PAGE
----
All right, front door installation time. Because we’re putting two inches of poly-iso foam insulation on the outside of the house, I had to blend a number of installation methods, starting with  the Building Science instructions for both the door and the transom window. We didn’t want to remove the existing porch, and we plan to have a porch in the future, so we used the Green Building Advisor ledger attachment detail to plan around that, and of course we had the instructions from the door manufacturer.

Before any of that could happen, Sarah and I stripped off three layers of siding from around the existing front door. The top layer was vinyl, followed by old cement fiber siding, and finally wood clapboard siding. Interspersed were layers of old paper house wraps.

Next we turned to the new door. When the door was delivered, we tore open enough of the packaging to make sure it was undamaged and then left it until now. Sarah started peeling back the cardboard and foam and asked, “Why does the glass look shattered?”

Broken door glass

Broken door glass

We really don’t know how this happened. The door has been leaning against the wall in the same spot for a month and a half. The glass is actually broken on the other side —that is— the side with the wrought iron. We can only speculate as to what caused it. I contacted the manufacturer and they’re going to have a glass company come and replace it. I’m really impressed by their customer service, since they could easily argue that it happened after I accepted delivery and that it wasn’t their problem. In any case, it wasn’t enough to postpone installation, we’re just really upset about it.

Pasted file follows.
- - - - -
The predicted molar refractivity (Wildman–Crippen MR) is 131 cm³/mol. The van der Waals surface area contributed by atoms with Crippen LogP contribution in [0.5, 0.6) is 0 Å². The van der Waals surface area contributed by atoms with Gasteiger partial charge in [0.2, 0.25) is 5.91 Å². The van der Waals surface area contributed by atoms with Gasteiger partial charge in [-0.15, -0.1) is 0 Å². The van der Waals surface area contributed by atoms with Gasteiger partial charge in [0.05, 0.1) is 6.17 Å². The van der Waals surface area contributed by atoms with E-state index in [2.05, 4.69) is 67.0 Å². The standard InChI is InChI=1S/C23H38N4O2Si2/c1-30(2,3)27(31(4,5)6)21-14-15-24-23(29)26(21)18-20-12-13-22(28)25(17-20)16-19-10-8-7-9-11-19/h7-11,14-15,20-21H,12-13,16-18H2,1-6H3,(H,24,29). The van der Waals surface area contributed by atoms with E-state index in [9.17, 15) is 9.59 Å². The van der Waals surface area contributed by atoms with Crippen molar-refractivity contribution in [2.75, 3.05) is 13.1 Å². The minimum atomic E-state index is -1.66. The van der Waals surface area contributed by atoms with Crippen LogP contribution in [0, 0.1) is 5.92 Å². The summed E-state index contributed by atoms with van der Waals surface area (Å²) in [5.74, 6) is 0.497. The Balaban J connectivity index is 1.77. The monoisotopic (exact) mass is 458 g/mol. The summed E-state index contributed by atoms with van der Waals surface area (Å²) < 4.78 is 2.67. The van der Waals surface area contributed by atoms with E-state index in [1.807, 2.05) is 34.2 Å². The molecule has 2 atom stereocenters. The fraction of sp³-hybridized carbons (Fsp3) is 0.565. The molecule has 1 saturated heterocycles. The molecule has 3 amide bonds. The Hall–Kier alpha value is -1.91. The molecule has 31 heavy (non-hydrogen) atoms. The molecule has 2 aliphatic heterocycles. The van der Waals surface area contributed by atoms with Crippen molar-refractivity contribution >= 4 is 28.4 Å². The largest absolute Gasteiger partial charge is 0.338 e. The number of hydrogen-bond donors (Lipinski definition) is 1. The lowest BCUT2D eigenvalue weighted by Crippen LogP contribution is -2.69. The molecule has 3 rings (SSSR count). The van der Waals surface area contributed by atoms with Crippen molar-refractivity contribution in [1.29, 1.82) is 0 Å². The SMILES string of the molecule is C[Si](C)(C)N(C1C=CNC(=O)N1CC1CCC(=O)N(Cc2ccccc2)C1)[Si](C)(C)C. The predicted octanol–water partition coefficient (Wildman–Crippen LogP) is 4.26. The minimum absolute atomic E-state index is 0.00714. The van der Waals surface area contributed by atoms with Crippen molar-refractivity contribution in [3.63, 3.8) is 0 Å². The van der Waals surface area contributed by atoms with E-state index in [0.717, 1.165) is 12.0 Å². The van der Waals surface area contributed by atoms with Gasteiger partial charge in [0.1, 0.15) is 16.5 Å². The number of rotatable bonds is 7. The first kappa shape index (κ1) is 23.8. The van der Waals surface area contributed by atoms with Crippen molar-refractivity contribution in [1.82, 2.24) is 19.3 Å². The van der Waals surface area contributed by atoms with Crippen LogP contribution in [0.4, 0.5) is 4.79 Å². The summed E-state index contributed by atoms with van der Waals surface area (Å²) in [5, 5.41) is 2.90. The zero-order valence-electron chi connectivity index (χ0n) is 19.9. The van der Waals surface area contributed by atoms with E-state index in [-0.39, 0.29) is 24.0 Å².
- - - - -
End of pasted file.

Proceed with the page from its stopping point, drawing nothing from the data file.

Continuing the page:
The door crew

The door crew: Dean, Mike (Sarah’s dad), Matt B, and Eriq

Sunday morning the door crew arrived, comprised of regulars to our house project. Dean and I got the old door out of the way and cut out two additional studs. We propped up the wall with some temporary boards while we framed in the header, just in case the house got a case of the saggies.

Trimming the sheathing

Trimming the sheathing

I’ve gotten pretty handy with a reciprocating saw. Once we framed in a sill plate, jack posts, a 2×4 between the door and transom, and a proper header (spaced with insulation), we nailed 2x4s flat on the outside around the opening. We wrapped the edges with housewrap and then attached ½” foam on top of the 2x4s. That way the two inches of foam on the rest of the house will be the same thickness as the edge around the door. We used WeatherMate flashing tape and sill pans to flash around the edges and make everything water tight.

Then we slid the door frame into position and tipped it into place. We put in one bolt in the top corner and then pivoted it a tiny fraction of an inch to get it perfectly level before putting in the remaining lag bolts to secure it to the inside of the framing. The transom was attached from the outside with facing clips that were screwed through the foam and into the framing, just like the other windows. With some exertions from Eriq and a lot of yelling we got the door hinges aligned and the door onto the frame.

Iron door installed

Iron door installed

We realized that my existing handleset with an interior lever wouldn’t work because the lever didn’t clear the frame of the window in the door, so I picked up a replacement with a knob. The matching rubbed bronze looks better with the door than satin nickel anyway. I also put in backer rod around the edges and filled the gaps with Great Stuff foam and Sarah finished the interior with another layer of backer rod.

For the time being it looks kind of silly on our otherwise crappy-looking house, but eventually when the rest of the house catches up to the door, it’ll be amazing. As always, I have to finish my post with Sarah and my heartfelt thanks to everyone that helped: Dean, Mike, Matt B and Eriq. Thanks, guys!

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